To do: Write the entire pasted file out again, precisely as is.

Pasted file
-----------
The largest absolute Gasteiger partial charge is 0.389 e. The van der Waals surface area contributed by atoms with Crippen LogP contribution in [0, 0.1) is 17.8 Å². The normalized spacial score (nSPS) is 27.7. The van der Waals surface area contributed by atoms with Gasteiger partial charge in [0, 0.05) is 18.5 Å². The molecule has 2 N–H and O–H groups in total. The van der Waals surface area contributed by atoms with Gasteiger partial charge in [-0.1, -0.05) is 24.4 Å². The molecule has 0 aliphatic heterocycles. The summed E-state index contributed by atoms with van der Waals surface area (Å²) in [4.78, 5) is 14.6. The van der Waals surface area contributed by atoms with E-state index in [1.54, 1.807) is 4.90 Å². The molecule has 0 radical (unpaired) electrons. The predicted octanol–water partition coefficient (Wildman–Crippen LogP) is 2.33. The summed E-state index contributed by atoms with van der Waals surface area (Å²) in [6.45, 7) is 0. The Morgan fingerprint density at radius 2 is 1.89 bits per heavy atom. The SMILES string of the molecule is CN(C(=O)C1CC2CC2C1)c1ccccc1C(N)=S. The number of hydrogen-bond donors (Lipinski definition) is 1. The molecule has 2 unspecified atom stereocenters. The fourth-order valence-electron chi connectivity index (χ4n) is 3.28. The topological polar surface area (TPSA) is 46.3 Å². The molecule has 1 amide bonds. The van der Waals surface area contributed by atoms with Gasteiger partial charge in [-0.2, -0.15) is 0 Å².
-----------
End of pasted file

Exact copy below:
The largest absolute Gasteiger partial charge is 0.389 e. The van der Waals surface area contributed by atoms with Crippen LogP contribution in [0, 0.1) is 17.8 Å². The normalized spacial score (nSPS) is 27.7. The van der Waals surface area contributed by atoms with Gasteiger partial charge in [0, 0.05) is 18.5 Å². The molecule has 2 N–H and O–H groups in total. The van der Waals surface area contributed by atoms with Gasteiger partial charge in [-0.1, -0.05) is 24.4 Å². The molecule has 0 aliphatic heterocycles. The summed E-state index contributed by atoms with van der Waals surface area (Å²) in [4.78, 5) is 14.6. The van der Waals surface area contributed by atoms with E-state index in [1.54, 1.807) is 4.90 Å². The molecule has 0 radical (unpaired) electrons. The predicted octanol–water partition coefficient (Wildman–Crippen LogP) is 2.33. The summed E-state index contributed by atoms with van der Waals surface area (Å²) in [6.45, 7) is 0. The Morgan fingerprint density at radius 2 is 1.89 bits per heavy atom. The SMILES string of the molecule is CN(C(=O)C1CC2CC2C1)c1ccccc1C(N)=S. The number of hydrogen-bond donors (Lipinski definition) is 1. The molecule has 2 unspecified atom stereocenters. The fourth-order valence-electron chi connectivity index (χ4n) is 3.28. The topological polar surface area (TPSA) is 46.3 Å². The molecule has 1 amide bonds. The van der Waals surface area contributed by atoms with Gasteiger partial charge in [-0.2, -0.15) is 0 Å².